City Paper is not for tourists
Standout Track: “Pain Management,” a breakup ballad with sweet piano, impassioned sax solos, and sentimental but thoughtful lyrics. Lori Williams Chisholm’s vocal is a meditation on the psychic stasis that comes with heartbreak. “As I look into myself/I still haven’t changed/Call it pain management,” she croons. “I’m living in a fantasy/With you lying close to me.”
Musical Motivation: Saltman Knowles called its previous album It’s About the Melody, which for the sextet is a mission statement. “A good tune is memorable, and the melody is what you’re going to remember,” says pianist William Knowles. “Without that, the whole thing falls apart.” Bassist Mark Saltman agrees: “So many wonderful writers and players approach tunes as vehicles for something else they’re trying to do, and it just turns out boring,” he says.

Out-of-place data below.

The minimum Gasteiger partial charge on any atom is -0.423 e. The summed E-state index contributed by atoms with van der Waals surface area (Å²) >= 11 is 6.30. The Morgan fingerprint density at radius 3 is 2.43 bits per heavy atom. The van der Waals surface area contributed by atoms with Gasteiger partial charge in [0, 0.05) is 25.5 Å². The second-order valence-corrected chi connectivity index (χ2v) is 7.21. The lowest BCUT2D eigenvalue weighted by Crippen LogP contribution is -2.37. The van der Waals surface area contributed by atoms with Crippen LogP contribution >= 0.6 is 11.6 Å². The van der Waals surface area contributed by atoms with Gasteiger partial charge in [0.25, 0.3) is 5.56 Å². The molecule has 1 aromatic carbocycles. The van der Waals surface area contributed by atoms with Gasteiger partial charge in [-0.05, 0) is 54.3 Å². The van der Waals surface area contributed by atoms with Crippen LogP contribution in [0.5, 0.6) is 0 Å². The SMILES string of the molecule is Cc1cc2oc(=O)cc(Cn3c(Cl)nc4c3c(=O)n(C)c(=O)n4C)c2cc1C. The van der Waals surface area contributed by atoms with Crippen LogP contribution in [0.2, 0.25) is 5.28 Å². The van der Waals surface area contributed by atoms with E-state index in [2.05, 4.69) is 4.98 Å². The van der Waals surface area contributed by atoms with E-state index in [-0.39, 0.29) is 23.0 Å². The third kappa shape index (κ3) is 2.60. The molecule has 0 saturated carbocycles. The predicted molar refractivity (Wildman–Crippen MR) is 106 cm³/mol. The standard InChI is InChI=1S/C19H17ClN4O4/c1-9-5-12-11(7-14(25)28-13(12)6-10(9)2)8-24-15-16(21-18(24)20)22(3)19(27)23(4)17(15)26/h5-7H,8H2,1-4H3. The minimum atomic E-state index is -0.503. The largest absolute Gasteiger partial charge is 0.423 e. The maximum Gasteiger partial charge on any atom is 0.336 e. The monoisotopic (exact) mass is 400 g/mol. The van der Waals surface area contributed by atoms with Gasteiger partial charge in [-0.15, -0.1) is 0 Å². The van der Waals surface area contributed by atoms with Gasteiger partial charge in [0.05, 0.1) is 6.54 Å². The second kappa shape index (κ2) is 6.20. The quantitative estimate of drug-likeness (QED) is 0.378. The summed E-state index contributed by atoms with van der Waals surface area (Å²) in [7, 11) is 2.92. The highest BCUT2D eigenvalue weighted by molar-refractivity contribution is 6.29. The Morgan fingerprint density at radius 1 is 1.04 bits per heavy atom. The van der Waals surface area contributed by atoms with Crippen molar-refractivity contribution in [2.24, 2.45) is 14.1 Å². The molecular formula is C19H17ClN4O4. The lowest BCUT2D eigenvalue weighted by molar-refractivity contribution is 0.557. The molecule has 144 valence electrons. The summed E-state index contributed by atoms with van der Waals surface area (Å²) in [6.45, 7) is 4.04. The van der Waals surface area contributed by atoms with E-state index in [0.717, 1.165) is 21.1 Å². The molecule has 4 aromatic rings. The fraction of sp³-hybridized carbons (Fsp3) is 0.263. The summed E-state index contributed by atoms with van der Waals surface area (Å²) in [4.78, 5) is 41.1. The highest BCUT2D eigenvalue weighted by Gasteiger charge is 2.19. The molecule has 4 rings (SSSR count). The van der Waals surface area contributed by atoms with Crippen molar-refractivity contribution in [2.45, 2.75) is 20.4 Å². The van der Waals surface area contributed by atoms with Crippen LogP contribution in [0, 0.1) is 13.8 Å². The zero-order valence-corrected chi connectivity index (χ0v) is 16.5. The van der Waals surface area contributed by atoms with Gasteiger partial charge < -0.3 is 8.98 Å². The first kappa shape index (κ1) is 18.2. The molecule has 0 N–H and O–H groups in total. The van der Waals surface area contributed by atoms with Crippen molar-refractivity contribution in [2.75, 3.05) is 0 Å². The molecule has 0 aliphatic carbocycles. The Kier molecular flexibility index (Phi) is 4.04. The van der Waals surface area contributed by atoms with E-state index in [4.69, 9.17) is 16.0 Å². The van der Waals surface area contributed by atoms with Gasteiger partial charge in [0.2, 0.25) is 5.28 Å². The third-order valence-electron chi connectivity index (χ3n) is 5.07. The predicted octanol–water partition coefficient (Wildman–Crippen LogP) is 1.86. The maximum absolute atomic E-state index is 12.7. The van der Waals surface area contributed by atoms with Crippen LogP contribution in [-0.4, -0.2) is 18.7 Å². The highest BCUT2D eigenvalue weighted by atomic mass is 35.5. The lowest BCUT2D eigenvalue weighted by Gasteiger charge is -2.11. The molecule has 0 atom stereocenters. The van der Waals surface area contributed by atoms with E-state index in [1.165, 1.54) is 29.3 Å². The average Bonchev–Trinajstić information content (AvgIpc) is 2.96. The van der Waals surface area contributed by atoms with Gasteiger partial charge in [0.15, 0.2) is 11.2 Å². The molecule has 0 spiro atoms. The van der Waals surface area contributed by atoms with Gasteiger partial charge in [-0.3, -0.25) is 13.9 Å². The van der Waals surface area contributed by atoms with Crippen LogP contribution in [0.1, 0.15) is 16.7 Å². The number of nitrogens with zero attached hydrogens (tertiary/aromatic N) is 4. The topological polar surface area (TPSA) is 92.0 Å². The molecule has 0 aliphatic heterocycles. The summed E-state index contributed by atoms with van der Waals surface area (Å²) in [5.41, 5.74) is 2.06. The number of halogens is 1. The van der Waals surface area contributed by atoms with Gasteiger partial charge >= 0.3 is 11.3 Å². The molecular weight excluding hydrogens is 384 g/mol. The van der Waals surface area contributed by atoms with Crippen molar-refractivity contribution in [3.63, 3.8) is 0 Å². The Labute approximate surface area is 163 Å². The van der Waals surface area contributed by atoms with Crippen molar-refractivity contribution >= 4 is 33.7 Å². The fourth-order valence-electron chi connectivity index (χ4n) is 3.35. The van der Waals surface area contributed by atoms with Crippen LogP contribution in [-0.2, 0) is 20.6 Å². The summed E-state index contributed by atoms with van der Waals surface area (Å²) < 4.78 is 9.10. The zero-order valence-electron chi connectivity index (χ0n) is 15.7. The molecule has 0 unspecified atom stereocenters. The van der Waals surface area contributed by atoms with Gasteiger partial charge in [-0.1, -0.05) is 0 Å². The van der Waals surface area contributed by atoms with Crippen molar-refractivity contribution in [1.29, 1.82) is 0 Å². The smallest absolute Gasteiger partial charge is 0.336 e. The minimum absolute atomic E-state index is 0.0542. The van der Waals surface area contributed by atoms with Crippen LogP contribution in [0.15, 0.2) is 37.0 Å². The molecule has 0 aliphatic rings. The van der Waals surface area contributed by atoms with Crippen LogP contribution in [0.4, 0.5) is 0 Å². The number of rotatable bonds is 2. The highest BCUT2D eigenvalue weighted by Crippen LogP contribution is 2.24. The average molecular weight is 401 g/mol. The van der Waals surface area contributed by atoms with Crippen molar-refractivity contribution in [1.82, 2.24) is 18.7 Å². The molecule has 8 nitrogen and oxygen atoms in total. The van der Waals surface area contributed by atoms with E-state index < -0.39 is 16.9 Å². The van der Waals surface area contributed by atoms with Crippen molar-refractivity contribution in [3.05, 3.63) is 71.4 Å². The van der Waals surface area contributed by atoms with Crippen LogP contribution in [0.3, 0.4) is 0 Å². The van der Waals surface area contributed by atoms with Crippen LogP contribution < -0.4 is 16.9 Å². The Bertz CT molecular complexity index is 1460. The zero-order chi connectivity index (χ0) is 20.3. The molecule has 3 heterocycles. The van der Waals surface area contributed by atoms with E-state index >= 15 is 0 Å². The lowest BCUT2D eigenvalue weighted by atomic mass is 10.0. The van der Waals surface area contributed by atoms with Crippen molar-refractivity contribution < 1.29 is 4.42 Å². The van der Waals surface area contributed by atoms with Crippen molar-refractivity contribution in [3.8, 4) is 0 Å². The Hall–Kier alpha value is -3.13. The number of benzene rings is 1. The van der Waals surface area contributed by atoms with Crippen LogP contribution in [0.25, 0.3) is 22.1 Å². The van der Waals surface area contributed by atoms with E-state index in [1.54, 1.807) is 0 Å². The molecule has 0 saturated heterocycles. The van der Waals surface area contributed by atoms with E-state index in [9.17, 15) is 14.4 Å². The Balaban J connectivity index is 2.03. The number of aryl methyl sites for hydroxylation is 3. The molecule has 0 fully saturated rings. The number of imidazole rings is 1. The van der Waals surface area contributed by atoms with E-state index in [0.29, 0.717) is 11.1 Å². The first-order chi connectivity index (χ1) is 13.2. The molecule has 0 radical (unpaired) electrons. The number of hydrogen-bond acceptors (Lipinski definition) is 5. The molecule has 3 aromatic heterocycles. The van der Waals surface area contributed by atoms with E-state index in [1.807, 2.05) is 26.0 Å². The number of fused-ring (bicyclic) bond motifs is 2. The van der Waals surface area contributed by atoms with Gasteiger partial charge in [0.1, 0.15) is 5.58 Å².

Verbal Supplements: “Pain Management” is the disc’s only track with lyrics—Chisholm sings scat on the others. That was a conscious decision, says Saltman, based on an unexpected policy at jazz radio stations across the country. “A lot of them were anti-vocal,” he recalls. “They had this rule that ‘Jazz is instrumental, so we’re not going to play a vocalist unless she’s a really well-known vocalist.’” The group’s stylistic choice got them more airplay, but confused music reviewers less schooled in jazz. “One guy was very complimentary, but didn’t know what scat was, and wrote, ‘She must be singing in another language!’”
Saltman Knowles plays Friday and Saturday, April 3 and4, at HR-57.